Even trained professionals make errors when testing electricity, and those mistakes can be quite dangerous. The most recent accident statistics from the U.S. Department of Labor found that 71 people were electrocuted to death on work sites in 2013, making it one of the most common types of fatal errors that takes place for construction workers.
There are ways to help prevent these types of horrible accidents. The dangers of electricity can show themselves at unusual times, so knowing the common types of errors other professionals make can be a good guide. Reviewing prior mistakes others have made can be a great resource for taking precautionary measures around electric equipment and power sources.
Don’t Be Cheap
One of the largest causes for electrical accidents is when a business or electrician opts to use inferior materials to fix a problem. A common example of this is replacing a fuse. When doing so, be sure to study what type of fuse it is and replace it with the exact same style. Using the wrong standard of fuse can cause the box to overload and pop, which can cause tremendous electrical damage. Grabbing the cheapest fuse available may not be worth the savings in the end if it causes an electrical fire.
Being cost-conscious also can be dangerous when purchasing safety equipment like digital multimeters. A cheap DMM will not feature the safety items it advertises, meaning it may not be up to the standards of independent testing labs like the Underwriters Laboratories and the Canadian Standards Association, the Fluke Corporation explained. Review the brand of DMM before buying it to ensure it has been approved by the proper authorities. A low-quality DMM may not be accurate when it comes time to diagnose the status of electrical circuits.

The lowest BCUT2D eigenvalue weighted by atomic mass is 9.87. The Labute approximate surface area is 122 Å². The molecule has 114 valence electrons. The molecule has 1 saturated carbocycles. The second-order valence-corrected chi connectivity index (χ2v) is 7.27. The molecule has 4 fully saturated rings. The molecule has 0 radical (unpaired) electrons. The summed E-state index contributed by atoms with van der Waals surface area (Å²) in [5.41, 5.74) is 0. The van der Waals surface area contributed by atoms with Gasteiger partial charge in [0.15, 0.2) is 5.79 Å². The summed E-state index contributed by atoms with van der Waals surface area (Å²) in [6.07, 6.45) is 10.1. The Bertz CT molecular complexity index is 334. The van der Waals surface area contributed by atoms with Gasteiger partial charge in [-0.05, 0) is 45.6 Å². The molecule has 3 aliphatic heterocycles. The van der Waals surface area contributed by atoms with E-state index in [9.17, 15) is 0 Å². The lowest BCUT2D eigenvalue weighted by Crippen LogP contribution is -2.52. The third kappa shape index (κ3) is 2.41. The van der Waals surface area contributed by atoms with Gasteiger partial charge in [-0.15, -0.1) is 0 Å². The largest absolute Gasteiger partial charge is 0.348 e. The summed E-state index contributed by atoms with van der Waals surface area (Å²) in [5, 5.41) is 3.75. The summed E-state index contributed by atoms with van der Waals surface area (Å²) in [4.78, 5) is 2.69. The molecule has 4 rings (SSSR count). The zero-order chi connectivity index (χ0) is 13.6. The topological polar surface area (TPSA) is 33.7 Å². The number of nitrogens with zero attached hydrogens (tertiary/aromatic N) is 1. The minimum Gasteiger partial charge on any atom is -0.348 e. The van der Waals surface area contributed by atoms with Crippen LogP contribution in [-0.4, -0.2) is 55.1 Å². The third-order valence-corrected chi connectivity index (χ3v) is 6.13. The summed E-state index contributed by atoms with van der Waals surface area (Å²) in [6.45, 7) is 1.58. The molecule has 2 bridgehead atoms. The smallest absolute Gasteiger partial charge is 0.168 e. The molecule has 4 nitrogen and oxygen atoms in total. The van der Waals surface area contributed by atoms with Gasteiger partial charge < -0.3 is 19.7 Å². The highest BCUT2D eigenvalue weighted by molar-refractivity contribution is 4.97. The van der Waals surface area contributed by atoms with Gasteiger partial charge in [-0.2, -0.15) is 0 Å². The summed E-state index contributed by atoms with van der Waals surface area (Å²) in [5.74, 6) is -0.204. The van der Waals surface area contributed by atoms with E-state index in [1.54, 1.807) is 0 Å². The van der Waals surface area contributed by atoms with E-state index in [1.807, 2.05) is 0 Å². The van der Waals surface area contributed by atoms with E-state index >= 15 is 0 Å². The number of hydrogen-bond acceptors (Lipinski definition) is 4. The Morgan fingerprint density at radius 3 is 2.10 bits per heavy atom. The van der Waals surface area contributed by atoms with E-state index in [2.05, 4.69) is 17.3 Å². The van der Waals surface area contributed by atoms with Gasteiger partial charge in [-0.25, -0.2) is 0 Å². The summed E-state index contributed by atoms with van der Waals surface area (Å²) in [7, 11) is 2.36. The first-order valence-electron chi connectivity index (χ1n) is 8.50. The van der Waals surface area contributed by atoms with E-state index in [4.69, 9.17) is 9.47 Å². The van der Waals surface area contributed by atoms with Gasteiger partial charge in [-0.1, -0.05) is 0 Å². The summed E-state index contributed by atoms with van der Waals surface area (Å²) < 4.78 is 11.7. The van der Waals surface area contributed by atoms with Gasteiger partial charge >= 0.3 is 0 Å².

Follow Directions Closely
From wearing the proper safety equipment to the detailed steps of lockout procedures, following specific directions is important when dealing with electronics. Instructions matter to everyone, regardless of a person’s abilities or experience in the field.
Before a job, it is recommended to review the equipment that may be needed. Safety goggles and gloves shield workers from the dangers of electronics, but often times, other pieces of precautionary clothing are needed. Acquiring the right insulated tools, ear plugs and flame-resistant clothing can make a major difference if an accident were to occur.
When a task is completed, following specific directions on how to close out and lock the electrical equipment is needed, so that no unauthorized workers are put in danger. Hazardous energy can cause problems for everyone, even if they aren’t directly servicing the electronic equipment. According to the U.S. Occupational Health and Safety Administration, workers injured from their exposure to hazardous energy miss an average of 24 workdays to recover from the injuries suffered.
Specific actions can be taken to protect workers from this type of injury risk. Closing out and locking surge protectors and other electronics is needed when maintenance work is done, so that nobody is put in harm’s way. OSHA outlined the procedures workers can take to properly close out a job, so that energy control is maintained. However, it is still vital to review the steps to completing jobs and locking equipment to minimize the dangers of hazardous energy.